In a previous study, we reported that polymeric micelles provided a favorable microenvironment rendering enhanced properties of the incorporated PS, such as the increased water solubility and stability, decreased aggregation, brighter fluorescence emission, and improved PDT efficacy in vitro [22]. In this paper, we describe the modulation of the type I and II photoreactions from a model PS agent (Scheme 1), 5,10,15,20-tetrakis(meso-hydroxyphenyl) porphyrin (mTHPP) by carrier-drug interactions. We hypothesize that the electron-rich micelle core can serve as an electron reservoir to preferentially promote type I reactions for PDT, despite using a type II PS agent (Scheme 1). Encapsulation of mTHPP in the core of electron-rich poly(ethylene glycol)-b-poly(2-(diisopropylamino)ethyl methacrylate (PEG-b-PDPA) micelles dramatically increased the production of type I radical species over the electron-deficient PEG-b-poly(D,L-lactide) (PEG-b-PLA) micelle control. The increase in type I mechanism led to increased production of anion radicals, and significantly improved PDT efficacy in killing several types of cancer cells under hypoxic conditions. This quantifiable difference in efficacy helped to clarify the relative contributions of 1O2 and O2•− to the PDT effect, elucidating the mechanism of action of a clinical treatment modality.

Scheme 1
Modulation of photoactivation mechanism of a model photosensitizer, mTHPP, by the micelle microenvironment at normoxic (~50 mmHg O2) and hypoxic (<20 mmHg) conditions. Electron-rich PDPA micelles led to increased type I reactions producing superoxide ...

Experimental Methods

Preparation of mTHPP-loaded micelles

PEG-b-PDPA and PEG-b-PLA copolymers were synthesized using atom transfer radical polymerization (ATRP) [23] and ring-opening polymerization [24] methods, respectively. The PEG segments in both copolymers were controlled at 5 kD. The PDPA and PLA segments were controlled at 10 kD. mTHPP-loaded PEG-b-PLA (mTHPP-PLA) and PEG-b-PDPA (mTHPP-PDPA) micelles were produced using a solvent evaporation method [25]. Briefly, a proper amount of the copolymer was first dissolved in tetrahydrofuran (THF) with an mTHPP weight ratio of 2%. The mixture was added dropwise to MilliQ water under sonication and then allowed to evaporate overnight to remove THF. The resulting mTHPP-loaded micelles were purified by centrifugation dialysis (MW cutoff 100KD) to remove free mTHPP and polymer.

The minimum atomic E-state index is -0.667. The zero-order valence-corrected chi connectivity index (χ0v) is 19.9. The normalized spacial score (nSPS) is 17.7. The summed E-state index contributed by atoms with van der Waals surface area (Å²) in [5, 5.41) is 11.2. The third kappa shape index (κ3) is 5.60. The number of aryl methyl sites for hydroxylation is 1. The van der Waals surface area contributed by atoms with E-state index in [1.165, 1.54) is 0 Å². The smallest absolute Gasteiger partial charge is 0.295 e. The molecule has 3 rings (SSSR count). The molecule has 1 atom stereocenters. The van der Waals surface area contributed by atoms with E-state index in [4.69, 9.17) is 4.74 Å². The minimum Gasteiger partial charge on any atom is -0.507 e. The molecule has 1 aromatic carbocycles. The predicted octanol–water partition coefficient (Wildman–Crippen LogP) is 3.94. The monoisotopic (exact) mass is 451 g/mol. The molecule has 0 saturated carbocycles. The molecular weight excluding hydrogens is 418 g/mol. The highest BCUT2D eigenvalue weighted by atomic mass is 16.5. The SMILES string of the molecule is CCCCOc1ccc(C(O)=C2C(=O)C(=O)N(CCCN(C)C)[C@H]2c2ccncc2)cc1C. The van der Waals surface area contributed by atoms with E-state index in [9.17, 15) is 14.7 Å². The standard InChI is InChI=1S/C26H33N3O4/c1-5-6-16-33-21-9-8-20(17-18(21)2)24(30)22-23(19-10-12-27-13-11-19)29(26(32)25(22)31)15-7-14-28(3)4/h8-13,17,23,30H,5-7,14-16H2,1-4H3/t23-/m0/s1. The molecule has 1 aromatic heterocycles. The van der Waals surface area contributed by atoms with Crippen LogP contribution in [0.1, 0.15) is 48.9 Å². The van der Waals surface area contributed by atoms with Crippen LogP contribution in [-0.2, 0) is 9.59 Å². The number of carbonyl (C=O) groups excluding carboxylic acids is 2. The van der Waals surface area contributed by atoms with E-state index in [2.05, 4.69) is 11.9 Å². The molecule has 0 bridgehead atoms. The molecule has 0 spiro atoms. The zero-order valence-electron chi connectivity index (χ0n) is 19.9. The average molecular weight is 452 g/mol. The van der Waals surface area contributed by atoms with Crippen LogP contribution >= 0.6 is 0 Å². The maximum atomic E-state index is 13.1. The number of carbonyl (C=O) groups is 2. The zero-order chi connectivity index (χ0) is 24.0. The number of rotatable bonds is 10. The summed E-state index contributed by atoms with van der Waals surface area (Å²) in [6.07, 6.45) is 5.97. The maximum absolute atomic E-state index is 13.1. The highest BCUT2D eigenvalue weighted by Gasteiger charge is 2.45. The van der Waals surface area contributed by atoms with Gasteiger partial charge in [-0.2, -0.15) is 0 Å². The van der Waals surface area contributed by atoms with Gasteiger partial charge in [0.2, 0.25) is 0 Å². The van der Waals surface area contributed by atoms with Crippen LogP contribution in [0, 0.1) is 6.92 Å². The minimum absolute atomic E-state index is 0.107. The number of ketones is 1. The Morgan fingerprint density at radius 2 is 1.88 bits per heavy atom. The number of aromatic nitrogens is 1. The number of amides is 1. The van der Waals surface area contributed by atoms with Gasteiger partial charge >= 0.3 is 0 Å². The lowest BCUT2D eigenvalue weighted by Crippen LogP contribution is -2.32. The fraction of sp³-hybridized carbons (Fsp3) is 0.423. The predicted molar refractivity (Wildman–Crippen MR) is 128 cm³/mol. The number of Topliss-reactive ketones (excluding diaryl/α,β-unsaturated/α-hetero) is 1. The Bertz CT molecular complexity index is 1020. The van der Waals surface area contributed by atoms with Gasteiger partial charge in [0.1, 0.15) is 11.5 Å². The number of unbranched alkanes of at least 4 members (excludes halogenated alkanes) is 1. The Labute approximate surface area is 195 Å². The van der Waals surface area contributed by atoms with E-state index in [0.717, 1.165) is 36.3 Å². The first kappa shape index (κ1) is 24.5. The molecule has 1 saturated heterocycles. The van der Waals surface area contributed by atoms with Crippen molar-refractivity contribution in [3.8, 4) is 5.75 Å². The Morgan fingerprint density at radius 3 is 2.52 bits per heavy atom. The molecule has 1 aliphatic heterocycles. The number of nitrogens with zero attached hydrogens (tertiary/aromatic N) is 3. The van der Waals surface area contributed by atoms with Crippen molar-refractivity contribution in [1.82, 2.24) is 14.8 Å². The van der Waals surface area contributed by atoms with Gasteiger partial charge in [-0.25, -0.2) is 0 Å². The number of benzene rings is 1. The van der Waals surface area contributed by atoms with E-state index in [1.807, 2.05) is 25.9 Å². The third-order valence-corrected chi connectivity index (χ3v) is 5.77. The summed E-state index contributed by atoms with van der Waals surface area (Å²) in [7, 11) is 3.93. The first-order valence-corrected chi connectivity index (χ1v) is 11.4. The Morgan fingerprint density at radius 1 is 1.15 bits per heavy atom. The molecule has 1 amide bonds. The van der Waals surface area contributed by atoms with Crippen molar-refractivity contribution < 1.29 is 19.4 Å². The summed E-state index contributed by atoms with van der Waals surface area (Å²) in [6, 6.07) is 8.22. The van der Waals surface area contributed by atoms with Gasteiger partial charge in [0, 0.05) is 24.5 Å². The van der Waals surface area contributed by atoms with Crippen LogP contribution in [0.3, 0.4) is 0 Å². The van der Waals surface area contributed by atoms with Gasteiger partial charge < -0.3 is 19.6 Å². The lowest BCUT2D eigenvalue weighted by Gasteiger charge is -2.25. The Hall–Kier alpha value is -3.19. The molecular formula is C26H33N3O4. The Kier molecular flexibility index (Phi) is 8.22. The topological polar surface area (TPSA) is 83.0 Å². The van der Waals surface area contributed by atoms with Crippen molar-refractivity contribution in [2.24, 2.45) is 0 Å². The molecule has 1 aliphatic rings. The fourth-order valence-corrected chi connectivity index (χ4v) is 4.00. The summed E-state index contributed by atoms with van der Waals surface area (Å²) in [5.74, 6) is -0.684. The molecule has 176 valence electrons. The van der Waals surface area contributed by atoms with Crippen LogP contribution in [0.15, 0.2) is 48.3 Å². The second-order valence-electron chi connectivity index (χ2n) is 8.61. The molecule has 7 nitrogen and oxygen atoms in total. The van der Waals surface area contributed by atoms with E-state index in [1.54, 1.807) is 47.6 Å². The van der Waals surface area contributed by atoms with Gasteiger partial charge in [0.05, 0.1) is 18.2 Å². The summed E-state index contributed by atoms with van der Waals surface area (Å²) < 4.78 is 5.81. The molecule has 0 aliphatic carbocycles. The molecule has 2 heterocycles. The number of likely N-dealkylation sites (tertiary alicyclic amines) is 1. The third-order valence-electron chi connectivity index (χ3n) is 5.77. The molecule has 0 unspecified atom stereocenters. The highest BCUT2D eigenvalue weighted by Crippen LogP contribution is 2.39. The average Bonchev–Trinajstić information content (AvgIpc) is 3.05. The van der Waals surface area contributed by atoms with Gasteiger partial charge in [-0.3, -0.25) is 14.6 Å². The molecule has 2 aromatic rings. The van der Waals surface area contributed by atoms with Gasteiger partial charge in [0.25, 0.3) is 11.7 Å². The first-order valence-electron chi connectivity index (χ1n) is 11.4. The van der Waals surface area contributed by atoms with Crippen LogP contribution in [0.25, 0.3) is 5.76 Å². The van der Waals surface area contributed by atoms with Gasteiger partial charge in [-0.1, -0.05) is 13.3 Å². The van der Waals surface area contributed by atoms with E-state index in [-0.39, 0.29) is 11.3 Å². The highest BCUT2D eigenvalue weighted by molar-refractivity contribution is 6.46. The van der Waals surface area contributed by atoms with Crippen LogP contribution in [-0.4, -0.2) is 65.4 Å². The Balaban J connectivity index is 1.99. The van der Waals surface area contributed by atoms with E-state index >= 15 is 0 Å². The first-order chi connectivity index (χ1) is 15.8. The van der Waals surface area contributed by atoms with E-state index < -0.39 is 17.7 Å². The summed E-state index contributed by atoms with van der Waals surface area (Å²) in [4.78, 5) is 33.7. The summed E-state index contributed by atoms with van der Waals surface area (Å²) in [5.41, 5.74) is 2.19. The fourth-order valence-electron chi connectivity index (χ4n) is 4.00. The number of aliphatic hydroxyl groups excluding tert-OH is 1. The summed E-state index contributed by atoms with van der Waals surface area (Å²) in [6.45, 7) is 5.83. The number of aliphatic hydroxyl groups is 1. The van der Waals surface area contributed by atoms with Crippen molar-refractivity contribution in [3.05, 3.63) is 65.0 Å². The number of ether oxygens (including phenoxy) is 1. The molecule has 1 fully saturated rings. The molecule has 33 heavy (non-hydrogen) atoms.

Micelle characterizations

The mTHPP micelles were characterized by transmission electron microscopy (TEM, JEOL 1200EX II model) for particle morphology and zeta sizer (Malvern NanoZS) for zeta potential and hydrodynamic diameters. The mTHPP loading density was measured by dissolving a solid micelle sample in THF and quantified by UV-Vis analysis using a previously established calibration curve. The UV-Vis absorption spectra of mTHPP micelles were recorded at room temperature using a Shimadzu UV spectrophotometer (UV-1800), the emission spectra were obtained using a Hitachi fluorescence spectrophotometer (F-7000 model). The fluorescence quantum yields (ΦF) of mTHPP micelles were calculated by comparison of the area below the emission spectra with free mTHPP (ΦF = 0.12 [26]). Electrochemical measurements were performed using a Princeton applied Research/EG&G Model 283 potentiostat and a standard three-electrode cell outfitted with a Pt counter electrode and a saturated calomel electrode (SCE) reference electrode at a scan rate of 100 mV/S. The results were shown in Table 1. Singlet oxygen generation was measured by electron spin resonance (ESR) spectrum using 2,2,6,6-tetramethyl-4-piperodone (TEMP) as a spin trap [27] and quantified by the net loss of anthracene-9,10-dipropionic acid (ADPA) [28] absorption over time. Confocal imaging studies were performed on a Nikon TE2000E confocal laser scanning microscope (see details in the Supporting Information).

Table 1
Comparison of the physical properties of free mTHPP and mTHPP-PLA and mTHPP-PDPA micelles.

Detection of 1O2 and O2•− by ESR

The ESR spectra were recorded at 25 °C on a Bruker ESP-300E spectrometer at 9.8 GHz, X-band with 100Hz field modulation. The samples were illuminated directly in the cavity of the ESR spectrometer with a Nd:YAG laser (532 nm, 5–6 ns pulse width, 10 Hz repetition frequency, 10 mJ pulse energy). The mTHPP-loaded micelle (200 μg/ml) solution in MilliQ water containing TEMP was irradiated. The produced 1O2 reacted with TEMP to yield TEMPO, which was identified as a typical three-line ESR spectrum. mTHPP-PLA showed stronger ESR signals than mTHPP-PDPA at the same experimental conditions. Control experiments confirmed that oxygen, mTHPP, and light were all necessary to produce the ESR spectrum. The addition of scavenger, such as NaN3, dramatically reduced the ESR signals.